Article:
Bruntwood slides to loss in challenging market

The Manchester-based developer and asset manager posted a pre-tax loss of £18.9m for the year ended 30 September 2020, “against a backdrop of declining commercial property values”.

Bruntwood said the value of its 100%-owned Bruntwood Works portfolio remained consistent year-on-year at £973.1m, but it recorded a £21.2m valuation loss as it invested capital to maintain its portfolio’s value as commercial property values declined during the Covid-19 pandemic.

“This accounting loss, together with similar revaluation movements in joint ventures and a prudent increase in its provisioning to safeguard the business from future economic disruption, led the group to post a pre-tax loss,” the group said in a statement.

Turnover declined 16% year-on-year to £135m due to fewer external consulting and contracting works taking place during the pandemic, Bruntwood added. The decline also reflected the “one-off nature” of the ‘develop to sell’ car park and hotel at Circle Square in Manchester in 2019.

Net asset value dipped slightly to £589m from £614m in the same period of 2019, also attributed to the effects of the pandemic, which “weighed on commercial property values, and as Bruntwood continued to progress with its long-term investment into new developments and the transformation of its existing portfolio”.

Bruntwood said that its latest financial results show a “strong underlying performance”, with a 3% uptick in operating profit to £40m and 2% growth in rental income across the portfolio despite the ongoing challenges of last year.

The company said it reports operating profits on an adjusted basis “to account for an increase in provisioning to safeguard the business from future economic disruption”.

Meanwhile, Bruntwood bolstered its cash reserves to £26.3m, from £17.1m in 2019, and has undrawn facilities of £50m, according to the statement.

Growth in operating profit was driven in large part due to a sharp increase in turnover from the Bruntwood SciTech 50:50 joint venture with Legal & General, to £40.1m from £29.8m in 2019, and £88.6m growth in the value of the JV’s portfolio of innovation districts to £526.8m.

The company continues to expand the SciTech network, getting involved in building transformation, town centre regeneration and strategic healthcare property projects across the country.

The ongoing expansion of Alderley Park science campus in Cheshire continued last year, while elsewhere in the North West, Bruntwood SciTech took a 25% stake in Sciontec Liverpool, the public-private partnership supporting the growth of the city’s science and technology sector within Liverpool’s £2bn Knowledge Quarter.

At Manchester Science Park, the Citylabs 2.0 building reached practical completion while work began on the £21m redevelopment of the Base building.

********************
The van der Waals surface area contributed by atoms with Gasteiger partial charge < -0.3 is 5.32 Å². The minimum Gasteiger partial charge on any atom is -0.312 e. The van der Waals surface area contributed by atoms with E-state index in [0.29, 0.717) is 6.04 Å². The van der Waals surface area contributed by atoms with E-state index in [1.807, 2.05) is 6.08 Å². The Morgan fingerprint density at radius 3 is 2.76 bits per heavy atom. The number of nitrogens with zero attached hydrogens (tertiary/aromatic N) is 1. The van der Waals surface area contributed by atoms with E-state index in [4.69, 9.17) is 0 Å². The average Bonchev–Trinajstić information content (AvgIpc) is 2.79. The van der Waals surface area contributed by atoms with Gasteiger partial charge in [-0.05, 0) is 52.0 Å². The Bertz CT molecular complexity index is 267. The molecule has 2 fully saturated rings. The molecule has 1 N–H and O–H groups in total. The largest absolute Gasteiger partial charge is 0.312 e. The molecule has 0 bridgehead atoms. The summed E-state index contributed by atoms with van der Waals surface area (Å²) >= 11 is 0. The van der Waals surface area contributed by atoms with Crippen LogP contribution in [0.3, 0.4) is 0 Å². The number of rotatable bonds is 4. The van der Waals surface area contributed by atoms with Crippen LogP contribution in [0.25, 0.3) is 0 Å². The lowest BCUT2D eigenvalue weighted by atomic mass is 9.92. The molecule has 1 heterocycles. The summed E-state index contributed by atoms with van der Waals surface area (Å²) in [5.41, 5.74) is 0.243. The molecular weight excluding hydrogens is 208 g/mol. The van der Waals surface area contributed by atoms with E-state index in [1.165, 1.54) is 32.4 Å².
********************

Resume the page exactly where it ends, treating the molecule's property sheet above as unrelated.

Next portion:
Bruntwood Works’ £50m Pioneer office refurbishment programme ramped up last year, with  map pinBlackfriars House opening in Manchester in March and map pin111 Piccadilly also reaching completion.

View Bruntwood Works’ sites on the Place North West Development Map map pin

This year’s results also include the acquisition by Bruntwood Works and Trafford Council of Stretford Mall – plans for which were unveiled this month – and the Stamford Quarter in Altrincham for £50m in October 2019.

Chris Oglesby, chief executive of Bruntwood, said: “The nature of our business means we do not measure success over annual accounting periods but over much longer time horizons. But despite this, we showed great strength and resilience in 2020, with the underlying performance of Bruntwood improving during the UK’s greatest economic crisis of modern times.

“As the pandemic struck, we worked quickly to deliver a new strategy, based on stabilising operations, supporting customers and managing costs.

“We accelerated the Works and SciTech propositions to support crucial areas of the economy. We got closer to customers, deepening relationships and navigated the pandemic together.”

Bruntwood also launched three new businesses during this financial year – Unify, Unify Energy and CubicWorks – that effectively in-source the facilities management, fit-out and utilities services the group can offer to its 2,600 customers.

The group saw its pre-tax profits fall by more than 55% in 2019, its previous financial year, following a profit spike the previous year when it formed the joint venture with Legal & General.

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Too much office space, Manchester is too built up now, it’s not London or NYC


I suppose having too much office space is better than having too little. Other cities have suffered because they failed to learn that lesson and simply couldn’t attract the big companies.

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